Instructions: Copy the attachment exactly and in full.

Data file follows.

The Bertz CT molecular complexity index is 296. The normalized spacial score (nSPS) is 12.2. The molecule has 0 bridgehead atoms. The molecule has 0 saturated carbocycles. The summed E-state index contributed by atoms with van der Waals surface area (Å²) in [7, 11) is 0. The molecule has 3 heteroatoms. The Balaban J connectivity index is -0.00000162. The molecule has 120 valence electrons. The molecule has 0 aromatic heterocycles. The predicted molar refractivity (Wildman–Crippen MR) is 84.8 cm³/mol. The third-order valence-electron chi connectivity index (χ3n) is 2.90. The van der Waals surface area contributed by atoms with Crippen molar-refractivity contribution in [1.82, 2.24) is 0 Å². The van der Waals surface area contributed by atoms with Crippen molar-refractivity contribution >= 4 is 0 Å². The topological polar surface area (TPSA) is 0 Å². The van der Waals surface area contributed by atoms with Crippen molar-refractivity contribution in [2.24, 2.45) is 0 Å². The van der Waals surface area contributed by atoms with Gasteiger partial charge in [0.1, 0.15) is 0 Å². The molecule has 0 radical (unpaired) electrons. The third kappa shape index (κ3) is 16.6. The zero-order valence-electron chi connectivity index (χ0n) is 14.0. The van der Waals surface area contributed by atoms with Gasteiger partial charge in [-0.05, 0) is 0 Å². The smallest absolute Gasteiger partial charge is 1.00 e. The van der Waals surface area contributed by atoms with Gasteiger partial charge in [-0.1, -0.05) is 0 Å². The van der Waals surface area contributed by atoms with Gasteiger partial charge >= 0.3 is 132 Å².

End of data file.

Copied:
The Bertz CT molecular complexity index is 296. The normalized spacial score (nSPS) is 12.2. The molecule has 0 bridgehead atoms. The molecule has 0 saturated carbocycles. The summed E-state index contributed by atoms with van der Waals surface area (Å²) in [7, 11) is 0. The molecule has 3 heteroatoms. The Balaban J connectivity index is -0.00000162. The molecule has 120 valence electrons. The molecule has 0 aromatic heterocycles. The predicted molar refractivity (Wildman–Crippen MR) is 84.8 cm³/mol. The third-order valence-electron chi connectivity index (χ3n) is 2.90. The van der Waals surface area contributed by atoms with Crippen molar-refractivity contribution in [1.82, 2.24) is 0 Å². The van der Waals surface area contributed by atoms with Crippen molar-refractivity contribution >= 4 is 0 Å². The topological polar surface area (TPSA) is 0 Å². The van der Waals surface area contributed by atoms with Crippen molar-refractivity contribution in [2.24, 2.45) is 0 Å². The van der Waals surface area contributed by atoms with Gasteiger partial charge in [0.1, 0.15) is 0 Å². The molecule has 0 radical (unpaired) electrons. The third kappa shape index (κ3) is 16.6. The zero-order valence-electron chi connectivity index (χ0n) is 14.0. The van der Waals surface area contributed by atoms with Gasteiger partial charge in [-0.05, 0) is 0 Å². The smallest absolute Gasteiger partial charge is 1.00 e. The van der Waals surface area contributed by atoms with Gasteiger partial charge in [-0.1, -0.05) is 0 Å². The van der Waals surface area contributed by atoms with Gasteiger partial charge >= 0.3 is 132 Å².